Ten thoughts on financial planning

By Paul B. Farrell
CBS.MarketWatch.com


ARROYO GRANDE, Calif. (CBS.MW) -- "There is more to financial planning than buying a basket of no-load mutual funds," says Dan Dorval, a certified financial planner, in objecting to my critique of commissioned brokers last week. And "paying your financial adviser so that person can stay in business long enough to help you is not a criminal act."

Well, I agree they should be compensated, but on a fee basis. Commissions present too many conflicts of interest, too many temptations for sleazy behavior and too much opportunity for abuse. Don't get me wrong, there are a lot of ethical brokers. Unfortunately, there are even more not-so-ethical brokers who love skimming money off the top of a client's portfolio for doing little or nothing.

And while most professionals e-mailing me strongly disagreed, one did understand the message of "Two Questions for Your Broker" loud-and-clear. Fee-only investment adviser Ulli Niemann said that my article "hit the heart of the matter ... that most brokers are simply commission hounds and useless as far as investments are concerned." Niemann is doing it right for his clients and his Web site proves it with tons of free information about the best no-load alternatives. See the StatSheet site.

The truth is that today most investors are forced to be do-it-yourself investors. Why? Because most advisers don't want so-called "average investors" as clients. The average investor has less that $50,000 in liquid assets. And they're the vast majority of investors!

By contrast, the average adviser can't make much money off clients with portfolios less than $250,000 to $500,000. Worse yet, most big Wall Street firms now believe that even a little $1 million portfolio is a waste of time.

So you're stuck doing it yourself. But the day may come sometime in your life when even the most hard-core do-it-yourselfers need a pro to help sort things, for any number of reasons:

You're too busy making money in your business and don't need distractions
You have temporary self-doubts and psychological blocks
You're going through a divorce or dissolution of a business
You think you're doing everything right, but want a second opinion
So how do you pick one? Sorry folks, but this is a hit-or-miss proposition. The harsh truth is that the best source is always a recommendation from a friend who has had long-term success with a financial planner. Period.

You should hire a fee-only planner, someone who is not a salesman earning commissions from the sale of funds, stocks, annuities, insurance or loans. And get a detailed estimate before signing a written service contract.

Questions to think about when you need a planner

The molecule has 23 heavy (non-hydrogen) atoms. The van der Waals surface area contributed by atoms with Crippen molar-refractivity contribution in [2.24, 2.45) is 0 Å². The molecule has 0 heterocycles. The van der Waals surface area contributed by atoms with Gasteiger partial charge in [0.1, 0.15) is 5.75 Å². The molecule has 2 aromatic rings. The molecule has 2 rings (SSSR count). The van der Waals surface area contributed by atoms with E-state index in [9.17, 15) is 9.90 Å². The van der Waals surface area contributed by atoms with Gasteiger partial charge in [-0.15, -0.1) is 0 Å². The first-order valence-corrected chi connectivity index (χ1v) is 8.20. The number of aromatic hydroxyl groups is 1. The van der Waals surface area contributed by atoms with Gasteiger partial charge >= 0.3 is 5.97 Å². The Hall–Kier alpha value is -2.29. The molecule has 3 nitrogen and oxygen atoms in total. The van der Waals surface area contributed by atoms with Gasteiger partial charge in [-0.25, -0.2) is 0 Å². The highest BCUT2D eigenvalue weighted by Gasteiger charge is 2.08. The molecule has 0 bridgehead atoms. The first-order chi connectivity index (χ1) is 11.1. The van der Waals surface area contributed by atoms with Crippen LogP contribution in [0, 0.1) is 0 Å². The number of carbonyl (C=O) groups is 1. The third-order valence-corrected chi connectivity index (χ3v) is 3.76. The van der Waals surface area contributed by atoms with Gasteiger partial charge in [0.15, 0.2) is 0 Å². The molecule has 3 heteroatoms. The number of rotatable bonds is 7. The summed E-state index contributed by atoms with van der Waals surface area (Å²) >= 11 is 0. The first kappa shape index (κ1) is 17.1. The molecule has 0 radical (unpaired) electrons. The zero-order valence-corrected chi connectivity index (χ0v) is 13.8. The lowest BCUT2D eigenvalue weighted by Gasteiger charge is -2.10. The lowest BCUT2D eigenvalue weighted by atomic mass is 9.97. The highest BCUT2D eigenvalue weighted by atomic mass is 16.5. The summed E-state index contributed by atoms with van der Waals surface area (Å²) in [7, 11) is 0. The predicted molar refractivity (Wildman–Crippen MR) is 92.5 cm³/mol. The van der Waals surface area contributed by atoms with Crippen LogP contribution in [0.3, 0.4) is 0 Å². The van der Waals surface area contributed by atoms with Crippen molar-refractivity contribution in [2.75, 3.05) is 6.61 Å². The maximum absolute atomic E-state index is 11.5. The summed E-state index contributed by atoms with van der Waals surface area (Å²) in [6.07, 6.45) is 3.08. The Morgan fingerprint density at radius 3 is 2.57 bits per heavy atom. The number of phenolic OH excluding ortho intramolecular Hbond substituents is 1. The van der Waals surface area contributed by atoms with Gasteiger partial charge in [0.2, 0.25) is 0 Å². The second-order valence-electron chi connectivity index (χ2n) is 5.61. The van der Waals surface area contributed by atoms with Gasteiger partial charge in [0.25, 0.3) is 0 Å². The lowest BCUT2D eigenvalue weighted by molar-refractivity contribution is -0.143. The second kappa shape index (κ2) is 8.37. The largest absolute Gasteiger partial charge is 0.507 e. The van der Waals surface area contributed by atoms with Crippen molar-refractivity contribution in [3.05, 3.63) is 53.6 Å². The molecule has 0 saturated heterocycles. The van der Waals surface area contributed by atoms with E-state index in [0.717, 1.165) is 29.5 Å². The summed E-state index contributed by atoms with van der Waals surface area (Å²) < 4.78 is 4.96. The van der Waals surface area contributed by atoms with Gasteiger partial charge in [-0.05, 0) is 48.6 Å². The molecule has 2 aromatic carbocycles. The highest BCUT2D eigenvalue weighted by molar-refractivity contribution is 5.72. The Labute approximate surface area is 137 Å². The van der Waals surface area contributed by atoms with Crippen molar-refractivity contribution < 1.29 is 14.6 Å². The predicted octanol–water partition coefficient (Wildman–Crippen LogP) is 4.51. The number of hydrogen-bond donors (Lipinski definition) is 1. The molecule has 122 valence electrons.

What can a financial planner do for you that you can't do for yourself? Here are some items to get you thinking:

Goals: How realistic are you about your goals? How much money are you really spending? Are you honest with yourself about all elements about retirement savings?
Strategies: Even if you know your goals, what are the best strategies? What about life insurance? How does your home mortgage fit in? Or annuities? Yes, there is more to your financial plan than just buying a bunch of no-load funds.
Priorities: Okay, you can't do it all right away. First things first. But what comes first, second? What's deferred? Budget each step. New house. Kids' college. Retirement. Things take time. Maybe a pro can help you take things in order, slowly.
Research: Do you really have the time to research the right products to fit each of your goals and strategies? Do you even know where to get all the information? What's important, what's a hustle? How to put it together?
Comprehensive: Okay, you know you can work separately with your current broker, insurance salesman, CPA and banker, but can you put together the best overall plan?
Best deals: Assuming you have a workable plan, can you identify the best products for the lowest prices? Do you have the experience to get the lowest-cost options?
Objectivity. Once you focus on a particular aspect of your plan, like buying a new home or the best time to retire, emotions often get in the way of rational analysis. An independent outside voice can be worth its weight in gold.
Action. Like keeping at an exercise schedule or diet, once you make a decision, you may need a coach to push you when the going gets tough, through things like regular savings, excessive credit card debt, details in purchasing a home and not chasing hot funds.
Mediation. How do you balance the conflicting needs of you and your spouse? A good financial adviser should have experience in resolving delicate situations.
Bottom line: Yes, you want it all, can you get it? After all is said and done, is this plan going to help you make the money you need to meet your goals, buy that house, get the kids through college or help you retire in a comfortable lifestyle?
Check out Eric Tyson's "Personal Finance for Dummies" for more details on these 10 questions. Also see Jane Bryant Quinn's "Making The Most of Your Money."

In the final analysis, no matter what you decide, remember the immortal advice of Quinn:

"Most of us don't need professional planners. We don't even need a full-scale plan. Conservative money management isn't hard. To be your own guru, you need only a list of objectives, a few simple financial products, realistic investment expectations, a time frame that gives your investments time to work out, and a well-tempered humbug detector, to keep you for falling for rascally sales pitches.

"Don't put off decisions for fear you're not making the best choice in every circumstance. Often, there isn't a best choice. Any one of several will work."

 

 

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